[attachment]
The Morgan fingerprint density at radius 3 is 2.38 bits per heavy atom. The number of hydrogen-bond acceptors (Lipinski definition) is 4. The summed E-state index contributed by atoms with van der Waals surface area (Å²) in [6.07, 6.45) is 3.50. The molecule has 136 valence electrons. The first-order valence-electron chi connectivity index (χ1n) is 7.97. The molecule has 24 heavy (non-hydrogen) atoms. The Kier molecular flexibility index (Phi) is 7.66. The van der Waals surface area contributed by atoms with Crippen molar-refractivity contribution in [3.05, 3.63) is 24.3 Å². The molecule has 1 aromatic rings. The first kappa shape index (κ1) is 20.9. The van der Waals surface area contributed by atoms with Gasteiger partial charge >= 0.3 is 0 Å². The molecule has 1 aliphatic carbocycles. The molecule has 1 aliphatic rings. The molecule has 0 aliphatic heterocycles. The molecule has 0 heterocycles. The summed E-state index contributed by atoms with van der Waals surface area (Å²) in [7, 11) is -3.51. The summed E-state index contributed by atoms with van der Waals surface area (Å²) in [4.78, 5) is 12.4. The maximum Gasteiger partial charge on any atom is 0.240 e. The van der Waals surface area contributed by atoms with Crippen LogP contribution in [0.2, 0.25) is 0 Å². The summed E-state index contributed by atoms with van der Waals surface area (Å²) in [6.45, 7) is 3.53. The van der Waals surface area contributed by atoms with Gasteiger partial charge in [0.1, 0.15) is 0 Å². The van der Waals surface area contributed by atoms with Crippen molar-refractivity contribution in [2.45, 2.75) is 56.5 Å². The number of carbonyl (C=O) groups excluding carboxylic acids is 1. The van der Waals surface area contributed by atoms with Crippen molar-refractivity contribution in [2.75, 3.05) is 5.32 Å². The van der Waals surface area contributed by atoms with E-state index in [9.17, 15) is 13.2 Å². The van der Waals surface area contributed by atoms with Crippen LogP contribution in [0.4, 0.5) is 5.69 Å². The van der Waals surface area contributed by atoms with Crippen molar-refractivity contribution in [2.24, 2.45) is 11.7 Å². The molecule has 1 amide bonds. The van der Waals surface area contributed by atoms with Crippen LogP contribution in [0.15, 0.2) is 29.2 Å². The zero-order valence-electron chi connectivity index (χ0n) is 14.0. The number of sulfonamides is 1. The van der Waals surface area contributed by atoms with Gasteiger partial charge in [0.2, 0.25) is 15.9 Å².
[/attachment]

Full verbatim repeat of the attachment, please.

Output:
The Morgan fingerprint density at radius 3 is 2.38 bits per heavy atom. The number of hydrogen-bond acceptors (Lipinski definition) is 4. The summed E-state index contributed by atoms with van der Waals surface area (Å²) in [6.07, 6.45) is 3.50. The molecule has 136 valence electrons. The first-order valence-electron chi connectivity index (χ1n) is 7.97. The molecule has 24 heavy (non-hydrogen) atoms. The Kier molecular flexibility index (Phi) is 7.66. The van der Waals surface area contributed by atoms with Crippen molar-refractivity contribution in [3.05, 3.63) is 24.3 Å². The molecule has 1 aromatic rings. The first kappa shape index (κ1) is 20.9. The van der Waals surface area contributed by atoms with Gasteiger partial charge >= 0.3 is 0 Å². The molecule has 1 aliphatic carbocycles. The molecule has 1 aliphatic rings. The molecule has 0 aliphatic heterocycles. The molecule has 0 heterocycles. The summed E-state index contributed by atoms with van der Waals surface area (Å²) in [7, 11) is -3.51. The summed E-state index contributed by atoms with van der Waals surface area (Å²) in [4.78, 5) is 12.4. The maximum Gasteiger partial charge on any atom is 0.240 e. The van der Waals surface area contributed by atoms with Crippen LogP contribution in [0.2, 0.25) is 0 Å². The summed E-state index contributed by atoms with van der Waals surface area (Å²) in [6.45, 7) is 3.53. The van der Waals surface area contributed by atoms with Gasteiger partial charge in [0.1, 0.15) is 0 Å². The van der Waals surface area contributed by atoms with Crippen molar-refractivity contribution in [2.45, 2.75) is 56.5 Å². The number of carbonyl (C=O) groups excluding carboxylic acids is 1. The van der Waals surface area contributed by atoms with Crippen molar-refractivity contribution in [2.75, 3.05) is 5.32 Å². The van der Waals surface area contributed by atoms with E-state index in [9.17, 15) is 13.2 Å². The van der Waals surface area contributed by atoms with Crippen LogP contribution in [0.4, 0.5) is 5.69 Å². The van der Waals surface area contributed by atoms with Crippen molar-refractivity contribution in [2.24, 2.45) is 11.7 Å². The molecule has 1 amide bonds. The van der Waals surface area contributed by atoms with Crippen LogP contribution in [0.15, 0.2) is 29.2 Å². The zero-order valence-electron chi connectivity index (χ0n) is 14.0. The number of sulfonamides is 1. The van der Waals surface area contributed by atoms with Gasteiger partial charge in [0.2, 0.25) is 15.9 Å².